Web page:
Another very common ingredient is whey. Whey is milk based, so anyone on a milk free diet should be very careful with this ingredient. Whey is basically derived from liquid milk when making cheese. The liquid (whey) separates from the firmer material (curds). The curds is used to make cheese and the whey is used in a great variety of products. Whey can be derived two different ways. One way is to insert some sort of acid (usually citric acid – the kind from citrus fruits like oranges, etc.) into the milk and let the curds separate from the whey. This type of whey is called sour whey. It is animal free, except of course, for the actual milk (for which the animal was not slaughtered). The second type of whey comes from injecting enzymes into the milk to separate the curds from the whey. These enzymes can be from animal, vegetable or microbial (synthetic) sources. Most common in America today is microbial, with the least common being animal source; however, most manufacturers have a hard enough time telling you whether the whey is sweet or sour, let alone if the sweet is derived from animal, vegetable or microbial sources. But it is understood that if your child’s favorite food has whey listed as an ingredient, it is definitely worth your while to call the manufacturer and truly push the issue with them to tell you what the source is.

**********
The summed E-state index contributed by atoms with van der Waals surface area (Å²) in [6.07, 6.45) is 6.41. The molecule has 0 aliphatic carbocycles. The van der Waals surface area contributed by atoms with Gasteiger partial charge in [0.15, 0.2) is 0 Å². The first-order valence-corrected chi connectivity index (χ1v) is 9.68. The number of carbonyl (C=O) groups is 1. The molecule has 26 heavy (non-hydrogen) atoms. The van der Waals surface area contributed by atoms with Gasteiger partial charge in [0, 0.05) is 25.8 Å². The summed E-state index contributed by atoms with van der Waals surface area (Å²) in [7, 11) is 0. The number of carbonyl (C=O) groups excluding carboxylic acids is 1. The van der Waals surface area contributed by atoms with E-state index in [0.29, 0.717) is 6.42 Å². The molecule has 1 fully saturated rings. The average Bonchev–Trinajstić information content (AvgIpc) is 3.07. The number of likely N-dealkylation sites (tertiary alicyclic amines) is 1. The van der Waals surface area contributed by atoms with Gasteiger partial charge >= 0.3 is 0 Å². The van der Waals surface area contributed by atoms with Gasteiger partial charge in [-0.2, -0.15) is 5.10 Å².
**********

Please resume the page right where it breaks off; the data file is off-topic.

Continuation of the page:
Finally the last ingredient that I have found to be very common are enzymes. Enzymes can again be from three sources, animal, vegetable or microbial. You will usually find enzymes when it comes to cheese and sometimes bread. Bread, I have learned, is almost always made with microbial enzymes. Cheese can truly be a dangerous item, because, even if you allow yourself milk, cheese can be made with animal enzymes, it can be made with animal rennet, you just never know with cheese. For the most part, cheese is made with microbial enzymes, though a lot of imported expensive cheeses are still made with animal enzymes. The rennet can usually cause a problem, as sometimes the rennet is from the lining of a pig’s stomach. I have also heard of cheese being aged within the tissue from animal’s innards. My best advice when it comes to cheese is to find a good organic store, or a grocery store, where the buyers are rather educated and aware of the different ingredients and manufacturing means (for example, like a Trader Joe’s store) and research your favorite cheese there. I have found Trader Joe’s to be very good in this regard. They even have pamphlets you can take with you, listing all of their cheeses and what type of rennet was used to make the cheese.